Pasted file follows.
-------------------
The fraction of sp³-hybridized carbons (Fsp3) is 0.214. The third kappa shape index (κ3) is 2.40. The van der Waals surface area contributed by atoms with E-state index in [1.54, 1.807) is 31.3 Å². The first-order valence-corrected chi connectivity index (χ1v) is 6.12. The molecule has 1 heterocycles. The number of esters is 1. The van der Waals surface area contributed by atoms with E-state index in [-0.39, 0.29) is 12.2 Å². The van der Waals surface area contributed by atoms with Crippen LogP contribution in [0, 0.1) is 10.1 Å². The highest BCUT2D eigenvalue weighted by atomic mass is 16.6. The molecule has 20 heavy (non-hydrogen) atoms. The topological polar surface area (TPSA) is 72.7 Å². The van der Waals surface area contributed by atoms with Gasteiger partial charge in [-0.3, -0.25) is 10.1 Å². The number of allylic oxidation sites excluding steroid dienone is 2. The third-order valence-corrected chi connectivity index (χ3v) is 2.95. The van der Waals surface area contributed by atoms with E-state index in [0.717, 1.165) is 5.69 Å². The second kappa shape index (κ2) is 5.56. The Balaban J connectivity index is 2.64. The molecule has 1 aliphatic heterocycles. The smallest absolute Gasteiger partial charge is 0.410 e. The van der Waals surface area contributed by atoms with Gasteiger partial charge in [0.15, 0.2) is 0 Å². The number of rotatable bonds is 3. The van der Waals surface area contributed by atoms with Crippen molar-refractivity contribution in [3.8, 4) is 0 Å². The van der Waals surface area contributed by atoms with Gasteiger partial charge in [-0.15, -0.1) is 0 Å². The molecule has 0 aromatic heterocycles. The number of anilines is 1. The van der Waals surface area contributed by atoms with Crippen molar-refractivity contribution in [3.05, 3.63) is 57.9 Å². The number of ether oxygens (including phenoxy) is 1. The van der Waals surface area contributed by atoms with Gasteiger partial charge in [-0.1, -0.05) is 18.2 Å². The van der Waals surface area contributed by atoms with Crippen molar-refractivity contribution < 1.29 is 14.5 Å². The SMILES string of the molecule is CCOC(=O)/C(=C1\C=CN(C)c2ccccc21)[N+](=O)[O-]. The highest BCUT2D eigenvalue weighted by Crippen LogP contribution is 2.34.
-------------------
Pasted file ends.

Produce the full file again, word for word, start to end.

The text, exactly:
The fraction of sp³-hybridized carbons (Fsp3) is 0.214. The third kappa shape index (κ3) is 2.40. The van der Waals surface area contributed by atoms with E-state index in [1.54, 1.807) is 31.3 Å². The first-order valence-corrected chi connectivity index (χ1v) is 6.12. The molecule has 1 heterocycles. The number of esters is 1. The van der Waals surface area contributed by atoms with E-state index in [-0.39, 0.29) is 12.2 Å². The van der Waals surface area contributed by atoms with Crippen LogP contribution in [0, 0.1) is 10.1 Å². The highest BCUT2D eigenvalue weighted by atomic mass is 16.6. The molecule has 20 heavy (non-hydrogen) atoms. The topological polar surface area (TPSA) is 72.7 Å². The van der Waals surface area contributed by atoms with Gasteiger partial charge in [-0.3, -0.25) is 10.1 Å². The number of allylic oxidation sites excluding steroid dienone is 2. The third-order valence-corrected chi connectivity index (χ3v) is 2.95. The van der Waals surface area contributed by atoms with E-state index in [0.717, 1.165) is 5.69 Å². The second kappa shape index (κ2) is 5.56. The Balaban J connectivity index is 2.64. The molecule has 1 aliphatic heterocycles. The smallest absolute Gasteiger partial charge is 0.410 e. The van der Waals surface area contributed by atoms with Gasteiger partial charge in [0.15, 0.2) is 0 Å². The number of rotatable bonds is 3. The van der Waals surface area contributed by atoms with Crippen molar-refractivity contribution in [3.8, 4) is 0 Å². The van der Waals surface area contributed by atoms with Gasteiger partial charge in [-0.15, -0.1) is 0 Å². The molecule has 0 aromatic heterocycles. The number of anilines is 1. The van der Waals surface area contributed by atoms with Crippen molar-refractivity contribution in [3.05, 3.63) is 57.9 Å². The number of ether oxygens (including phenoxy) is 1. The van der Waals surface area contributed by atoms with Gasteiger partial charge in [-0.1, -0.05) is 18.2 Å². The van der Waals surface area contributed by atoms with Crippen molar-refractivity contribution < 1.29 is 14.5 Å². The SMILES string of the molecule is CCOC(=O)/C(=C1\C=CN(C)c2ccccc21)[N+](=O)[O-]. The highest BCUT2D eigenvalue weighted by Crippen LogP contribution is 2.34.